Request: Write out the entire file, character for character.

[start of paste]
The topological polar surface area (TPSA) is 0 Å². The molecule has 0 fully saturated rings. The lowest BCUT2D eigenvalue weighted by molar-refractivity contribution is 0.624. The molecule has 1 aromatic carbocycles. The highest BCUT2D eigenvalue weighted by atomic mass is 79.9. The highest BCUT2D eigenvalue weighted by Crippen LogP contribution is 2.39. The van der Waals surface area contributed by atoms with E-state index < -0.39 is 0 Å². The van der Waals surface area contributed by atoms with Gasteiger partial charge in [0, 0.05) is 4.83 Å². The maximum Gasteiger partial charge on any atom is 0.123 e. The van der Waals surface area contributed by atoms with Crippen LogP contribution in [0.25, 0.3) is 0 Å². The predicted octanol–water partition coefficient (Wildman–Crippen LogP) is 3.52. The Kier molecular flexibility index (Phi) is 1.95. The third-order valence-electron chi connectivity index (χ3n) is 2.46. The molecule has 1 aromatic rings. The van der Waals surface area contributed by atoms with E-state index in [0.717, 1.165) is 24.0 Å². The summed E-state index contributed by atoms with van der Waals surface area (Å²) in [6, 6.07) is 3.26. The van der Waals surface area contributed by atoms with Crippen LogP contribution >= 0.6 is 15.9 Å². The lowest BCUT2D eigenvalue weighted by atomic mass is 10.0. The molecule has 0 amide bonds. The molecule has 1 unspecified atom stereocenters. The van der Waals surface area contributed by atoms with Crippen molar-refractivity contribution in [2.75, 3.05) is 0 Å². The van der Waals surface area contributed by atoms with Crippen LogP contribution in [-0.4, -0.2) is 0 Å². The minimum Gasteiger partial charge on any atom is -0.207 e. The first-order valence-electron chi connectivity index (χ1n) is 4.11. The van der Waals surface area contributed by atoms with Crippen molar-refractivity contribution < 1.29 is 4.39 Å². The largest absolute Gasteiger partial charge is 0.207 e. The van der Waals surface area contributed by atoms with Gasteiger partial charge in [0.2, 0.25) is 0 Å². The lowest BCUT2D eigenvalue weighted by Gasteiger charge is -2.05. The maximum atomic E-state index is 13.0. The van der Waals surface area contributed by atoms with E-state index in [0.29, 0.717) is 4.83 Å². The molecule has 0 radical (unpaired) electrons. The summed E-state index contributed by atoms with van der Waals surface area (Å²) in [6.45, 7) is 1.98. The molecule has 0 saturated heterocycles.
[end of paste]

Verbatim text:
The topological polar surface area (TPSA) is 0 Å². The molecule has 0 fully saturated rings. The lowest BCUT2D eigenvalue weighted by molar-refractivity contribution is 0.624. The molecule has 1 aromatic carbocycles. The highest BCUT2D eigenvalue weighted by atomic mass is 79.9. The highest BCUT2D eigenvalue weighted by Crippen LogP contribution is 2.39. The van der Waals surface area contributed by atoms with E-state index < -0.39 is 0 Å². The van der Waals surface area contributed by atoms with Gasteiger partial charge in [0, 0.05) is 4.83 Å². The maximum Gasteiger partial charge on any atom is 0.123 e. The van der Waals surface area contributed by atoms with Crippen LogP contribution in [0.25, 0.3) is 0 Å². The predicted octanol–water partition coefficient (Wildman–Crippen LogP) is 3.52. The Kier molecular flexibility index (Phi) is 1.95. The third-order valence-electron chi connectivity index (χ3n) is 2.46. The molecule has 1 aromatic rings. The van der Waals surface area contributed by atoms with E-state index in [0.717, 1.165) is 24.0 Å². The summed E-state index contributed by atoms with van der Waals surface area (Å²) in [6, 6.07) is 3.26. The van der Waals surface area contributed by atoms with Crippen LogP contribution >= 0.6 is 15.9 Å². The lowest BCUT2D eigenvalue weighted by atomic mass is 10.0. The molecule has 0 amide bonds. The molecule has 1 unspecified atom stereocenters. The van der Waals surface area contributed by atoms with Crippen molar-refractivity contribution in [2.75, 3.05) is 0 Å². The van der Waals surface area contributed by atoms with Crippen LogP contribution in [-0.4, -0.2) is 0 Å². The minimum Gasteiger partial charge on any atom is -0.207 e. The first-order valence-electron chi connectivity index (χ1n) is 4.11. The van der Waals surface area contributed by atoms with Crippen molar-refractivity contribution < 1.29 is 4.39 Å². The largest absolute Gasteiger partial charge is 0.207 e. The van der Waals surface area contributed by atoms with Gasteiger partial charge in [0.2, 0.25) is 0 Å². The lowest BCUT2D eigenvalue weighted by Gasteiger charge is -2.05. The maximum atomic E-state index is 13.0. The van der Waals surface area contributed by atoms with E-state index in [0.29, 0.717) is 4.83 Å². The molecule has 0 radical (unpaired) electrons. The summed E-state index contributed by atoms with van der Waals surface area (Å²) in [6.45, 7) is 1.98. The molecule has 0 saturated heterocycles.